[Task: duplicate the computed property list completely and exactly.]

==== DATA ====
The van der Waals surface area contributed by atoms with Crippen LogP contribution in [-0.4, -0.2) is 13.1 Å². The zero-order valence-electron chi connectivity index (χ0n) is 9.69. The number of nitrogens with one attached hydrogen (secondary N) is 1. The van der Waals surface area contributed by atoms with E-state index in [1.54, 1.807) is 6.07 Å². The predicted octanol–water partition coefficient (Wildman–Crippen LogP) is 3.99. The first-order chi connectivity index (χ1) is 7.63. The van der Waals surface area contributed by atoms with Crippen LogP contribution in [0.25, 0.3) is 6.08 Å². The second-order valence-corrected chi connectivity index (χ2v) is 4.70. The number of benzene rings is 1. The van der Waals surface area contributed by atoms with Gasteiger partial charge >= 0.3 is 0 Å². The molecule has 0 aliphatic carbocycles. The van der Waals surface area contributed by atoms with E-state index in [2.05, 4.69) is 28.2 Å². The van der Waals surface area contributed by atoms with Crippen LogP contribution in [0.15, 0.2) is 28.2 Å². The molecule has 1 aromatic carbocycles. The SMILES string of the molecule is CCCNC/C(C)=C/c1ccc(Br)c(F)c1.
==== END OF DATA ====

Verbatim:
The van der Waals surface area contributed by atoms with Crippen LogP contribution in [-0.4, -0.2) is 13.1 Å². The zero-order valence-electron chi connectivity index (χ0n) is 9.69. The number of nitrogens with one attached hydrogen (secondary N) is 1. The van der Waals surface area contributed by atoms with E-state index in [1.54, 1.807) is 6.07 Å². The predicted octanol–water partition coefficient (Wildman–Crippen LogP) is 3.99. The first-order chi connectivity index (χ1) is 7.63. The van der Waals surface area contributed by atoms with Crippen LogP contribution in [0.25, 0.3) is 6.08 Å². The second-order valence-corrected chi connectivity index (χ2v) is 4.70. The number of benzene rings is 1. The van der Waals surface area contributed by atoms with Gasteiger partial charge >= 0.3 is 0 Å². The molecule has 0 aliphatic carbocycles. The van der Waals surface area contributed by atoms with E-state index in [2.05, 4.69) is 28.2 Å². The van der Waals surface area contributed by atoms with Crippen LogP contribution in [0.15, 0.2) is 28.2 Å². The molecule has 1 aromatic carbocycles. The SMILES string of the molecule is CCCNC/C(C)=C/c1ccc(Br)c(F)c1.